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15 December 2010
Many air operators in Europe would agree that the EU Denied Boarding Regulation (261/2004) is in need of a thorough review. This is all the more urgent following Sturgeon(1) and in light of the inadequacy of EU law to deal with extraordinary circumstances, such as those caused by the volcanic ash cloud in April 2010.
The Sturgeon judgment has been widely criticised by the airline industry, particularly for:
The cost implications for airlines are serious. If a passenger buys and uses a €49 ticket for a flight from Rome to Milan, but arrives three hours late, he or she is entitled to €250 under Article 7 - five times the price paid for a service that he or she has received. The volcanic ash cloud brought further problems. If the same passenger was unable to make the journey on the ticket due to the closure of Italian airspace, and chose not make the journey by other available and practicable methods (eg, by train or by car), he or she was entitled to hotel accommodation at the expense of the airline until the latter was able to offer a new flight on the same route.(2)
The problems of the denied boarding regime are exacerbated in Italy, which faces a number of specific issues not necessarily shared by other EU countries. Around 95% of passenger claims are not dealt with by the main civil courts, but fall within the competence of justices of the peace as small claims (ie, claims under €5,000). Justices of the peace rarely have adequate experience in aviation matters: they often apply the equity principle and tend to favour the passenger. Moreover, air carriers frequently struggle to satisfy the burden of proof, especially when seeking to provide proof of force majeure and technical faults on aircraft. Documents provided by the air carrier, such as technical logs, may be considered difficult for a non-specialist to understand; as a result, insufficient value is attached to them, which often makes witnesses an expensive necessity. This further raises the cost of defending a claim before the court of a passenger's residence or domicile, which is likely to high in comparison with the value of the claim itself. No less significantly, there is a tendency to award moral damages in addition to indemnification under Article 7 of the regulation. For all these reasons, air carriers generally prefer to settle claims, rather than contesting them.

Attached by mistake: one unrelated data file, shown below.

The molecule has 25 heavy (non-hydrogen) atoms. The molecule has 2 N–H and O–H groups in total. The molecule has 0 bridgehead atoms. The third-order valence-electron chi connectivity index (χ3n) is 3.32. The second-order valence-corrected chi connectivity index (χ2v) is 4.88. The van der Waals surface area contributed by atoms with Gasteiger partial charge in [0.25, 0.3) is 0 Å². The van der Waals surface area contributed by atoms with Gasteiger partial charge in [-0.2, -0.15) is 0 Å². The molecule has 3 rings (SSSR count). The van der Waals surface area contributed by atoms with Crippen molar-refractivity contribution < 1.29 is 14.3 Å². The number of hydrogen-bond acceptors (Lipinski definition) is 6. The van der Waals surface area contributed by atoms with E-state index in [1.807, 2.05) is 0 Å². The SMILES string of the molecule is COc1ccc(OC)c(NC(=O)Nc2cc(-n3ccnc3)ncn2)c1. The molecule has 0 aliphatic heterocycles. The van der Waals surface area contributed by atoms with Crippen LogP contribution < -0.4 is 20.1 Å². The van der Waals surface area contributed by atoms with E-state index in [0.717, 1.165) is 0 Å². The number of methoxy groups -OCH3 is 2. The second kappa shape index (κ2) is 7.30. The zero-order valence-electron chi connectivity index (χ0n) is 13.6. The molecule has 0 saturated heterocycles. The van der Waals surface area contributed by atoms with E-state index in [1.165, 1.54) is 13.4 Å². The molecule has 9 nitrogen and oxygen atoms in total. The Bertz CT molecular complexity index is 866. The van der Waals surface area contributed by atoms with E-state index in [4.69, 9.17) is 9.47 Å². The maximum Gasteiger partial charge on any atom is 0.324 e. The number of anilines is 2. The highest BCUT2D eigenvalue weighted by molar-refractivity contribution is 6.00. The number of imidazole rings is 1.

In Italy, air carriers are represented by Assaereo, the national air carriers association. Among Assaereo's roles in representing Italian air carries, it cooperates with ENAC, the Italian Civil Aviation Authority, on the application of Italian, European and international regulations and in monitoring developments in aviation case law.
In July 2010 Assaereo organized a conference where representatives of airlines, aviation authorities and consumer groups discussed the problems surrounding passenger claims. Among the ideas to emerge from this and other industry discussions are:
In general, a number of amendments or improvements would be widely welcomed by airlines, such as:
For further information on this topic please contact Laura Pierallini or Gianluigi Ascenzi at Studio Legale Pierallini e Associati by telephone (+39 06 88 41 713), fax (+39 06 88 40 249) or email (firstname.lastname@example.org or email@example.com).
(2) See Articles 5 and 9. Although the regulation excludes pecuniary compensation for exceptional circumstances and force majeure events for which the service provider bears no liability, airlines are obliged to cover the cost of food and accommodation for the period between the flight that the customer booked (and which was cancelled) and the flight that he or she ultimately takes.
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